News & Resources

JSAP's Informational Sharing Initiative

May 2017

Information Sharing Initiative for Palestinian Security Forces Yields Positive Results

Tetra Tech’s Justice Sector Assistance Project, funded by the US State Department Bureau of International Narcotics and Law Enforcement Affairs, has been supporting the Palestinian Authority Security Forces by developing Epsilon-P, a law enforcement information system that is promising to transform PASF operations. Through Epsilon-P, five PASF agencies – the Palestinian Civil Police, District Coordination Office, Civil Defense, Presidential Guard, and National Security Forces – plus another agency, the Administration and Organization Commission (AOC), have for the first time agreed to share security-related information. By signing the Epsilon-P charter, these agencies have committed to working together to improve security across the West Bank through information sharing.

An Executive Leadership Council now meets once a month to provide guidance and direction to the Tetra Tech-supported Epsilon-P software development team and to solicit feedback on the system from user groups in each agency. One of the first software modules, covering human resources (HR), will enable security services to share information electronically with the AOC which is the main body responsible for HR in the various security agencies. Another early module, on operations, will facilitate communication and coordination between the security services.

Col. Suliman Abu Rub of the Palestinian Civil Police, the elected Chairman of the Executive Leadership Council, remarked, “Epsilon-P’s strongest point is that it brought several security services together and unified the approach and vision of these services regarding adopting one [information technology] solution. This is a major step as it will unify the technology in all services which in turn will make data sharing very easy. Epsilon-P also provides a unified infrastructure which makes the development process easier and more cost effective.” To help ensure sustainability, Tetra Tech is providing specialized information technology training to improve staff skills and capabilities.

 

JSAP Cybercrime Unit Solves Cases

May 2017

Police Cybercrime Unit Supported by Tetra Tech’s Justice Sector Assistance Project Solves Several High-Profile Cases

Tetra Tech’s Justice Sector Assistance Project (JSAP), funded by the US State Department Bureau of International Narcotics and Law Enforcement Affairs (INL), has been providing material and technical support to strengthen the capacities of the Palestinian Civil Police (PCP) Cybercrime Unit. Owing to this support, the unit has seen increasing success solving complex criminal cases involving electronic evidence.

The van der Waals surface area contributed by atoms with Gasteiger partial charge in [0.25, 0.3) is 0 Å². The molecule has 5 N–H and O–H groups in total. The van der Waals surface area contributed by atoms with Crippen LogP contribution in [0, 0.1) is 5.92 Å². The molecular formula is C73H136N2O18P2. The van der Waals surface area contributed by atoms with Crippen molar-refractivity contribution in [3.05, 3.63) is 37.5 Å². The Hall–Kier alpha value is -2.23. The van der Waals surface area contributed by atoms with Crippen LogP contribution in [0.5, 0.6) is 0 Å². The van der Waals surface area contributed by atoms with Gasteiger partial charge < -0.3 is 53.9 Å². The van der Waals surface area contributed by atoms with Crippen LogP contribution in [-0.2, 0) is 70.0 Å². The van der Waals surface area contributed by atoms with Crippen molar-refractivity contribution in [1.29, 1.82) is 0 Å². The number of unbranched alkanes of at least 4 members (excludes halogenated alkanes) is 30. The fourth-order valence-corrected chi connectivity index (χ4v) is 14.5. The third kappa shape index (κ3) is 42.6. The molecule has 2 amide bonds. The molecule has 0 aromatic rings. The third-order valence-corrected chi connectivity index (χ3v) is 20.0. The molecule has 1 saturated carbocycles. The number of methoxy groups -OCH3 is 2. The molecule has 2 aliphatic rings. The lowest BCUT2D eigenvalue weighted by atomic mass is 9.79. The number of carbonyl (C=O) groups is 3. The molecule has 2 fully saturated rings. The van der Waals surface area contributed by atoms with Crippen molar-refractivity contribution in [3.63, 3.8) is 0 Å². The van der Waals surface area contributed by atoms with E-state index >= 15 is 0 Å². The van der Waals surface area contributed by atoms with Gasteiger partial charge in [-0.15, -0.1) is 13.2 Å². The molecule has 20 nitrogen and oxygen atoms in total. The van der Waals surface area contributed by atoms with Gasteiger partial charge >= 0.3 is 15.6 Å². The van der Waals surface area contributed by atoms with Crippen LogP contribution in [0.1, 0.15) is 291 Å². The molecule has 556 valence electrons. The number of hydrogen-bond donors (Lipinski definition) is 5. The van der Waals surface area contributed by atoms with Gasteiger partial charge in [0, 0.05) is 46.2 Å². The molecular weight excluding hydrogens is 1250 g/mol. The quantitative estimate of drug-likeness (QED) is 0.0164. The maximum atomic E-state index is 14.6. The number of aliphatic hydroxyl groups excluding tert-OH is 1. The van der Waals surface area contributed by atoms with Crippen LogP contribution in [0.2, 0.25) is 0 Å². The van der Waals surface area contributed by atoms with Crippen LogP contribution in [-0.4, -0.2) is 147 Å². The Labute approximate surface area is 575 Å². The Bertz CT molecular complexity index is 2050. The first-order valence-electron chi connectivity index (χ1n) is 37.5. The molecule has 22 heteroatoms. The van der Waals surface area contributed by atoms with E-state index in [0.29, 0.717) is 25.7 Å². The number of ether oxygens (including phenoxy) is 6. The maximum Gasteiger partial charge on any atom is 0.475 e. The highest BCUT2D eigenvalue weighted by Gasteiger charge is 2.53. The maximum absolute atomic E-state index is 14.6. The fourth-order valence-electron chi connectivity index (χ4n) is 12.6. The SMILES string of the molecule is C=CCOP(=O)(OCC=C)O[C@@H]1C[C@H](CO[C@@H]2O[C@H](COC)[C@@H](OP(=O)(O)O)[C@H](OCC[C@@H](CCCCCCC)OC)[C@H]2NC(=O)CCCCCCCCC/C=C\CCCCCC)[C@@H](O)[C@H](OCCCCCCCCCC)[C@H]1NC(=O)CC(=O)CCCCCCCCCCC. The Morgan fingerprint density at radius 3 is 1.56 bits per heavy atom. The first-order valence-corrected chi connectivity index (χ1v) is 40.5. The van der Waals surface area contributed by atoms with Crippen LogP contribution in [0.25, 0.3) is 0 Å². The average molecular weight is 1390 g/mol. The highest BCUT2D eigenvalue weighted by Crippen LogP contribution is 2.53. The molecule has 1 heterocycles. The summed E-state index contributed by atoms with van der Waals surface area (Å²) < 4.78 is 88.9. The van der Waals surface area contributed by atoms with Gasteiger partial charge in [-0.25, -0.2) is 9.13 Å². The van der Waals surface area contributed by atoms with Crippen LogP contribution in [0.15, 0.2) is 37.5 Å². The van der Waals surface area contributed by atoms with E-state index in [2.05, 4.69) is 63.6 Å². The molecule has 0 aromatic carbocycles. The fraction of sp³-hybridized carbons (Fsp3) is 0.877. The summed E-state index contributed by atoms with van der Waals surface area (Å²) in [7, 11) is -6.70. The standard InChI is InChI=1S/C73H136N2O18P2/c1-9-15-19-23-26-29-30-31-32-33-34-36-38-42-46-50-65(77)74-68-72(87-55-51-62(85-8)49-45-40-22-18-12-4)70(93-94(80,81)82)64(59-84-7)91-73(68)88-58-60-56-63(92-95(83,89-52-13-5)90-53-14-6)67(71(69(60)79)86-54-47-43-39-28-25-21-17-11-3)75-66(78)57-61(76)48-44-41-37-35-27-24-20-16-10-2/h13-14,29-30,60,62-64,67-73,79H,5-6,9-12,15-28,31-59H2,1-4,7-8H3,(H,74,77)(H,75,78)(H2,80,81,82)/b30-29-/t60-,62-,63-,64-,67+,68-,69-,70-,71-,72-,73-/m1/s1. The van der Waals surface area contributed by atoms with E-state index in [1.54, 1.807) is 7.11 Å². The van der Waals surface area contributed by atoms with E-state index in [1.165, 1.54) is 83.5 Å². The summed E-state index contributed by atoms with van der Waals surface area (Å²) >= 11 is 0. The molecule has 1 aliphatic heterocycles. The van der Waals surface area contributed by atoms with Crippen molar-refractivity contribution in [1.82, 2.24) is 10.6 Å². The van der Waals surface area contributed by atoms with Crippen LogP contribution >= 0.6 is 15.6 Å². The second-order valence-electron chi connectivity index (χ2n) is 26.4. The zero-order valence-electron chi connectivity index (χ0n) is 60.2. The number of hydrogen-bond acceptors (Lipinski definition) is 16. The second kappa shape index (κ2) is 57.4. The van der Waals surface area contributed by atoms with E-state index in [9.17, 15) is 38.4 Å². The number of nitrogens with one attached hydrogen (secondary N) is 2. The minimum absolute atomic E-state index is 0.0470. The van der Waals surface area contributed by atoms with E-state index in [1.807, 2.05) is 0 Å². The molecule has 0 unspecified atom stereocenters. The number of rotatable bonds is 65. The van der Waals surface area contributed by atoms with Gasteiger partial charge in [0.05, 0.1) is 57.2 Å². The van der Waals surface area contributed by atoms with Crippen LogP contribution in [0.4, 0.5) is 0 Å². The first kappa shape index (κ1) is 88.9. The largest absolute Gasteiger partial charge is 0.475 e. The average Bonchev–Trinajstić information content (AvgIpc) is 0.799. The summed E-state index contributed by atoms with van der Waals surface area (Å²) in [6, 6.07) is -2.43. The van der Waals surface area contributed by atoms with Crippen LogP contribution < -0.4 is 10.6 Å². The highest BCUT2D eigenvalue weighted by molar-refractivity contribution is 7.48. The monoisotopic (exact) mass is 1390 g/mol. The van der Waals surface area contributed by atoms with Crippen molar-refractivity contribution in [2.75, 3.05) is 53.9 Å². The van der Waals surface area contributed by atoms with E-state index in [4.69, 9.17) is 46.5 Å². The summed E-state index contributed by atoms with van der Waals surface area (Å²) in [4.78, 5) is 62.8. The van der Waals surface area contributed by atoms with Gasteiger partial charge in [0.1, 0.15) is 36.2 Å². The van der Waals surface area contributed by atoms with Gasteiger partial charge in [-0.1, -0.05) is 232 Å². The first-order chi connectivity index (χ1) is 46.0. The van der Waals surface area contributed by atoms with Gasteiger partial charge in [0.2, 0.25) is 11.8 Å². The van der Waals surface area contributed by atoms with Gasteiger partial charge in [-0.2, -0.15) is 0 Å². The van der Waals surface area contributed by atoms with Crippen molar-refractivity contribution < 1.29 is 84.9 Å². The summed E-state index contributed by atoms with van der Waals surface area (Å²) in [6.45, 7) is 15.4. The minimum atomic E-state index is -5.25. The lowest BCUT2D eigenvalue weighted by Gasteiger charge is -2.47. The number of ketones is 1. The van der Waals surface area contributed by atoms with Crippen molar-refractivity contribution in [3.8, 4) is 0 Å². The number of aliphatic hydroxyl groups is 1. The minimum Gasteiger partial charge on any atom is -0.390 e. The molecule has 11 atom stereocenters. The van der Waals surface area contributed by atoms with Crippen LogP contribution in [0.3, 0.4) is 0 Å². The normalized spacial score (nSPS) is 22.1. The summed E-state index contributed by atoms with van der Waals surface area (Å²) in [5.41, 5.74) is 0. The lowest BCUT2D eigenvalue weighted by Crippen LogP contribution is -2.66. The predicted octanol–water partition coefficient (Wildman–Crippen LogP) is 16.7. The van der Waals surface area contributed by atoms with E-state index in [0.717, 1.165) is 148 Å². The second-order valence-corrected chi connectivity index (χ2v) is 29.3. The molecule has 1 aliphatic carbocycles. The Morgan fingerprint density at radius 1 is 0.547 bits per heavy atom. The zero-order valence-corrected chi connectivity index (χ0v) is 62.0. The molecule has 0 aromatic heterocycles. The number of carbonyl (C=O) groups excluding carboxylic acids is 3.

The PCP established the Cybercrime Unit in 2013 and tasked it with processing and analyzing crime scenes that contain electronic and digital evidence. Tetra Tech’s support has included providing “first response” training, developing standard operating procedures, providing data-recovery software and training PCP staff on its use, and training prosecutors and judges on the use of digital evidence in criminal cases. In addition, Tetra Tech equipped the unit with forensic software, computers, and office furnishings.

The Head of the Cybercrime Unit, Lt. Col. Samer Hindi, credited INL and JSAP with providing strong support to the unit which has recently solved several high-profile investigations. He noted that when the unit was first established he did not have a clear vision of its role, but by the end of last year, the unit had proven its value by examining electronic evidence in 196 cases. “Now we are processing evidence from juvenile, narcotics, and other cases,” he said. “We are proud that we are offering something helpful.”

Lt. Col. Hindi cited a recent instance where the stronger Cybercrime Unit successfully solved a crime. Thieves broke into an Arab Bank branch in Bir Nabala on February 3, 2017 and stole approximately 500,000 NIS ($130,000) from an ATM. During the commission of the crime, the thieves destroyed the surveillance cameras and damaged the ATM’s internal chip which can self-dial for help. The thieves also removed computer routers and a digital video recorder containing the bank’s surveillance videos. A few days later, the equipment was found by a citizen who turned over the damaged devices to the police. Despite the electronics being damaged, using forensic examination the Cybercrime Unit’s computer analysis response team was able to recover surveillance video showing three masked males breaking into the bank. A police officer was later able to identify one of the suspects who after interrogation admitted to his involvement, implicating the two others and turning over the stolen money to the police.

As a next step in its capacity building activities, Tetra Tech is developing training programs to continue strengthening the Cybercrime Unit of the PCP as well as the Cybercrime Unit of the Attorney General’s Office.

 

Enhancing Law Enforcement Operations through Information Sharing Technology